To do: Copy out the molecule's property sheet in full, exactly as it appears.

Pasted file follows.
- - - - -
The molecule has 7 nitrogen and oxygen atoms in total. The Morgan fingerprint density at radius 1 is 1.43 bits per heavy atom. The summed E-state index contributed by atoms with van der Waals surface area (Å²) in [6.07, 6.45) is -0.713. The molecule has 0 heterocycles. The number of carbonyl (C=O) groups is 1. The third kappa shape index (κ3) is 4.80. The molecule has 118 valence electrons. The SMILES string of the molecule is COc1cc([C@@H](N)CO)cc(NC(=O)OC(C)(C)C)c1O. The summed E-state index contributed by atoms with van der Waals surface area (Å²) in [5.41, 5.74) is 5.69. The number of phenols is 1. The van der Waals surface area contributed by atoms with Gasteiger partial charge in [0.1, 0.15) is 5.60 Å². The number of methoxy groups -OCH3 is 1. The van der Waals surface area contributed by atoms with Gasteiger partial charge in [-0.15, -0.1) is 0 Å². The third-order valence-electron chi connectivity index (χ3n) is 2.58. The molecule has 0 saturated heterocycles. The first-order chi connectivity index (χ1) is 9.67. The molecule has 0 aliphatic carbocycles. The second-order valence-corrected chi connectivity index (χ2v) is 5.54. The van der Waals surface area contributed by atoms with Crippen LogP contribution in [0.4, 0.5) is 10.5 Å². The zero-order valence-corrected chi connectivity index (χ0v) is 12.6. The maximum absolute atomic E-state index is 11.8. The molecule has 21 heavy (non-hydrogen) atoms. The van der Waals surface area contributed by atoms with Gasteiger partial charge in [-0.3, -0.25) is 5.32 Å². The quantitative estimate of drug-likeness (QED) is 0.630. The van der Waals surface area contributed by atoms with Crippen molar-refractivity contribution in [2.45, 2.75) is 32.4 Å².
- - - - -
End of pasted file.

The molecule has 7 nitrogen and oxygen atoms in total. The Morgan fingerprint density at radius 1 is 1.43 bits per heavy atom. The summed E-state index contributed by atoms with van der Waals surface area (Å²) in [6.07, 6.45) is -0.713. The molecule has 0 heterocycles. The number of carbonyl (C=O) groups is 1. The third kappa shape index (κ3) is 4.80. The molecule has 118 valence electrons. The SMILES string of the molecule is COc1cc([C@@H](N)CO)cc(NC(=O)OC(C)(C)C)c1O. The summed E-state index contributed by atoms with van der Waals surface area (Å²) in [5.41, 5.74) is 5.69. The number of phenols is 1. The van der Waals surface area contributed by atoms with Gasteiger partial charge in [0.1, 0.15) is 5.60 Å². The number of methoxy groups -OCH3 is 1. The van der Waals surface area contributed by atoms with Gasteiger partial charge in [-0.15, -0.1) is 0 Å². The third-order valence-electron chi connectivity index (χ3n) is 2.58. The molecule has 0 saturated heterocycles. The first-order chi connectivity index (χ1) is 9.67. The molecule has 0 aliphatic carbocycles. The second-order valence-corrected chi connectivity index (χ2v) is 5.54. The van der Waals surface area contributed by atoms with Crippen LogP contribution in [0.4, 0.5) is 10.5 Å². The zero-order valence-corrected chi connectivity index (χ0v) is 12.6. The maximum absolute atomic E-state index is 11.8. The molecule has 21 heavy (non-hydrogen) atoms. The van der Waals surface area contributed by atoms with Gasteiger partial charge in [-0.3, -0.25) is 5.32 Å². The quantitative estimate of drug-likeness (QED) is 0.630. The van der Waals surface area contributed by atoms with Crippen molar-refractivity contribution in [2.45, 2.75) is 32.4 Å².